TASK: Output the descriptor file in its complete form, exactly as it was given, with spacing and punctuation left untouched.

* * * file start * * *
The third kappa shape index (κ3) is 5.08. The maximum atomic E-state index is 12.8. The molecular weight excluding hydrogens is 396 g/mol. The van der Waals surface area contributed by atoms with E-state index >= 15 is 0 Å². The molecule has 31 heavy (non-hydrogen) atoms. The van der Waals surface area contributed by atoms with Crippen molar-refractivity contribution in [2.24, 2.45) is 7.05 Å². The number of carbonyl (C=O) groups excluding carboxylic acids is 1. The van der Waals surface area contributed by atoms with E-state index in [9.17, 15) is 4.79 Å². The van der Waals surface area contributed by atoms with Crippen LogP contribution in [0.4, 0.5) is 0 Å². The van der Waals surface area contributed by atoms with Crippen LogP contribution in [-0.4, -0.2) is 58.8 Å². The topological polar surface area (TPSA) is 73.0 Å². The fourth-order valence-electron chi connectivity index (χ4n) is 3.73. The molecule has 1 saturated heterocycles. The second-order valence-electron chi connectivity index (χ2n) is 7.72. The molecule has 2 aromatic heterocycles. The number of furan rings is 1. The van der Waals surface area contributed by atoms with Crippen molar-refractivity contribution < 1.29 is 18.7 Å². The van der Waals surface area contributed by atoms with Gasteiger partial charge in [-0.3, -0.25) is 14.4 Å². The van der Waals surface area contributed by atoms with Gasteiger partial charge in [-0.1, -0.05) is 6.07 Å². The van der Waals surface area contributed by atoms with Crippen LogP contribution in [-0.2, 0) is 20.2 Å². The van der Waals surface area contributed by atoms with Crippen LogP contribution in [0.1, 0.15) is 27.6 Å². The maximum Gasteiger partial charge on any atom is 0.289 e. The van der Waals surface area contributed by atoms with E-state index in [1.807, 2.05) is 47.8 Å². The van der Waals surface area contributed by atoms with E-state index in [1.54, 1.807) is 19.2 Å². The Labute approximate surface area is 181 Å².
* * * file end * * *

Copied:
The third kappa shape index (κ3) is 5.08. The maximum atomic E-state index is 12.8. The molecular weight excluding hydrogens is 396 g/mol. The van der Waals surface area contributed by atoms with E-state index >= 15 is 0 Å². The molecule has 31 heavy (non-hydrogen) atoms. The van der Waals surface area contributed by atoms with Crippen molar-refractivity contribution in [2.24, 2.45) is 7.05 Å². The number of carbonyl (C=O) groups excluding carboxylic acids is 1. The van der Waals surface area contributed by atoms with E-state index in [9.17, 15) is 4.79 Å². The van der Waals surface area contributed by atoms with Crippen LogP contribution in [0.4, 0.5) is 0 Å². The van der Waals surface area contributed by atoms with Crippen LogP contribution in [-0.4, -0.2) is 58.8 Å². The topological polar surface area (TPSA) is 73.0 Å². The fourth-order valence-electron chi connectivity index (χ4n) is 3.73. The molecule has 1 saturated heterocycles. The second-order valence-electron chi connectivity index (χ2n) is 7.72. The molecule has 2 aromatic heterocycles. The number of furan rings is 1. The van der Waals surface area contributed by atoms with Crippen molar-refractivity contribution < 1.29 is 18.7 Å². The van der Waals surface area contributed by atoms with Gasteiger partial charge in [-0.3, -0.25) is 14.4 Å². The van der Waals surface area contributed by atoms with Gasteiger partial charge in [-0.1, -0.05) is 6.07 Å². The van der Waals surface area contributed by atoms with Crippen LogP contribution in [-0.2, 0) is 20.2 Å². The van der Waals surface area contributed by atoms with Crippen LogP contribution in [0.1, 0.15) is 27.6 Å². The maximum Gasteiger partial charge on any atom is 0.289 e. The van der Waals surface area contributed by atoms with E-state index in [1.807, 2.05) is 47.8 Å². The van der Waals surface area contributed by atoms with E-state index in [1.54, 1.807) is 19.2 Å². The Labute approximate surface area is 181 Å².